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Despite controversies, Obama's job approval holds steady in new poll

June 19, 2013|By David Lauter
  • President Obama delivers a speech in front of Brandenburg Gate in Berlin.
President Obama delivers a speech in front of Brandenburg Gate in Berlin. (Michael Probst / Associated…)

Despite several weeks of troubles, including controversy over IRS targeting of conservative groups and National Security Agency surveillance of pretty much everybody, President Obama’s job approval has remained at almost exactly the same level it has been for most of the year, according to a new Pew Research Center survey.

The finding continues a well-established pattern: In the highly polarized political environment, both Obama’s supporters and opponents have dug-in positions that have proved extremely resistant to change. Obama’s job approval, at 49% in the current survey, sits well within the narrow band in which it has fluctuated this year. The percentage saying they disapprove, 43%, also has changed very little.

A second poll, by YouGov for the Economist magazine, shows lower marks for Obama, 43% approve, 50% disapprove, but a similar pattern of only minor change this year. The YouGov poll, which is Internet-based, generally has shown lower approval levels for Obama than the telephone-based Pew survey.

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A key factor in the steadiness of those ratings has been the partisan divide. In the Pew poll, Democrats overwhelmingly support Obama, with 85% giving him positive marks. Just 16% of Republicans approve. A similarly sharp divide affected President George W. Bush’s approval ratings, although Bush suffered sharper losses among independents during his second term, and his overall job approval in the spring of his fifth year had fallen to 42%.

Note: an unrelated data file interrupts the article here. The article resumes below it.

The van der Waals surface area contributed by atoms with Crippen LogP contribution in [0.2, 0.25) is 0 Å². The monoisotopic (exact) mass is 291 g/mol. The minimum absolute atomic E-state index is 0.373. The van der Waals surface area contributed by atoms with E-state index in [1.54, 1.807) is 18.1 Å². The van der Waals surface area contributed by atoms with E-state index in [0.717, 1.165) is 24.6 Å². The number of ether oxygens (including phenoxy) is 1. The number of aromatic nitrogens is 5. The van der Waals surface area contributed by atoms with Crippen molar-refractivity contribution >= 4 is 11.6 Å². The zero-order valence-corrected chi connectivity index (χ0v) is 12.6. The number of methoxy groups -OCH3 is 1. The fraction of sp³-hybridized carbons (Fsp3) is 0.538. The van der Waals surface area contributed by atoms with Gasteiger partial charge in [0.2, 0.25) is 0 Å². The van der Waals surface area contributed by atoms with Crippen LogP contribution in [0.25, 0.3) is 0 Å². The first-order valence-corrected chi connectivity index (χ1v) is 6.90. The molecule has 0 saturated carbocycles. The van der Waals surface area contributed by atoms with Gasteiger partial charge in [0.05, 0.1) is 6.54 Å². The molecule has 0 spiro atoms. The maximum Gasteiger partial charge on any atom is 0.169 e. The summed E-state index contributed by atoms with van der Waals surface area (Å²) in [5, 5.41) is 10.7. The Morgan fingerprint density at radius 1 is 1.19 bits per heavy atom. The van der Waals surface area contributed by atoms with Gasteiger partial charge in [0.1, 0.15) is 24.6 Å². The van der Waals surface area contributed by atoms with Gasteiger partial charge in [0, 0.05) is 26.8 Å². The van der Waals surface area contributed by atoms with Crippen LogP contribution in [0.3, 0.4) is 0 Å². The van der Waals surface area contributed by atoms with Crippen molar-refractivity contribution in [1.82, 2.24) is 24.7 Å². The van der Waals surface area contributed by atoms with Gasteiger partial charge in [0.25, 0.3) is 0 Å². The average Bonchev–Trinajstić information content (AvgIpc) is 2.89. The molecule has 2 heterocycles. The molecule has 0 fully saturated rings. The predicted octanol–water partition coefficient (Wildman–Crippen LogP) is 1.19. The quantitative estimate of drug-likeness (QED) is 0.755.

Beyond partisanship, warmer feelings about the economy may be bolstering Obama and offsetting doubts about government surveillance, the Pew poll indicates.

The percentage of adults who said they see the national economy as “poor” has dropped steadily this year and now stands at 29%, while the percentage who said they see the economy as “excellent” or “good” has risen to 23%. Both of those numbers are the best ratings since before Obama took office. A plurality of respondents, 47% said they see the economy as “fair,” and the number who expect it to improve over the course of the year is considerably larger than the share who expect it to get worse, 33%-19%. The percentage saying jobs are easy to find also has increased.

Among Democrats, optimism about the economic future has grown since March, with 53% of those respondents saying they expect the economy to get better, compared with 40% earlier this spring. Expectations also improved significantly among respondents with annual household incomes between $30,000 and $75,000.

Among Republican respondents, the percentage expressing optimism about the economy has remained low and steady, 15%, but fewer expect things to get worse, 19% compared with 32% in March.

Respondents gave Obama negative marks on his handling of the economy, with 44% approving and 50% disapproving, but those grades have improved since March, when they stood at 40%-56%.

On the issue of surveillance, the poll offers mixed reviews for Obama. By 56%-35%, respondents said they approve of the job he has done handling terrorism. But by 42%-51%, they offered a negative view of his job performance on privacy and civil liberties.

Those who identify themselves as independents were particularly likely to show a gap in how they judge Obama on those two issues, with 52% saying they approve of his job on terrorism, but only 28% approving on privacy. Other groups showing particularly wide gaps in attitudes on those two issues are college graduates, an important part of Obama’s electoral coalition, and Republicans who identify with the Tea Party.

In addition to handling terrorism, Obama got his best marks in the poll for handling of the environment, where 57% said they approve, compared with 33% who disapprove.

The Pew survey was conducted Wednesday through Sunday among 1,512 Americans aged 18 and older. It has a margin of error of plus or minus 2.9 percentage points.

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david.lauter@latimes.com

Twitter/@DavidLauter

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